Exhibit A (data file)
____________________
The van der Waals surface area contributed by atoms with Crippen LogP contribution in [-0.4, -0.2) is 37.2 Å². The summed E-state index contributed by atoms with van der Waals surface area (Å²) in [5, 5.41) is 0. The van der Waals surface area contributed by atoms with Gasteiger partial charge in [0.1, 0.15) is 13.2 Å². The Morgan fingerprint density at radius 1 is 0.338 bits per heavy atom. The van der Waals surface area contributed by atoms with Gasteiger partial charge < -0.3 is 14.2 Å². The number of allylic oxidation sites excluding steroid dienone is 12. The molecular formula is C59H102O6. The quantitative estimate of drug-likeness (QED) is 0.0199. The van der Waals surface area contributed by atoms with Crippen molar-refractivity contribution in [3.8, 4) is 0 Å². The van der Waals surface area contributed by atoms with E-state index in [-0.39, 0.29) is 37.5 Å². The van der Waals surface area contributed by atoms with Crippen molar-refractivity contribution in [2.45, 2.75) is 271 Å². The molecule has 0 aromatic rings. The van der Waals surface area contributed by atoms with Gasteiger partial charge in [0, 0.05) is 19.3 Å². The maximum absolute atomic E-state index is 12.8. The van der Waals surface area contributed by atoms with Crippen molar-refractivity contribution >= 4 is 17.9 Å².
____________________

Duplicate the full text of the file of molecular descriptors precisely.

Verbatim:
The van der Waals surface area contributed by atoms with Crippen LogP contribution in [-0.4, -0.2) is 37.2 Å². The summed E-state index contributed by atoms with van der Waals surface area (Å²) in [5, 5.41) is 0. The van der Waals surface area contributed by atoms with Gasteiger partial charge in [0.1, 0.15) is 13.2 Å². The Morgan fingerprint density at radius 1 is 0.338 bits per heavy atom. The van der Waals surface area contributed by atoms with Gasteiger partial charge < -0.3 is 14.2 Å². The number of allylic oxidation sites excluding steroid dienone is 12. The molecular formula is C59H102O6. The quantitative estimate of drug-likeness (QED) is 0.0199. The van der Waals surface area contributed by atoms with Crippen molar-refractivity contribution in [3.8, 4) is 0 Å². The van der Waals surface area contributed by atoms with E-state index in [-0.39, 0.29) is 37.5 Å². The van der Waals surface area contributed by atoms with Crippen molar-refractivity contribution in [2.45, 2.75) is 271 Å². The molecule has 0 aromatic rings. The van der Waals surface area contributed by atoms with Gasteiger partial charge in [0, 0.05) is 19.3 Å². The maximum absolute atomic E-state index is 12.8. The van der Waals surface area contributed by atoms with Crippen molar-refractivity contribution >= 4 is 17.9 Å².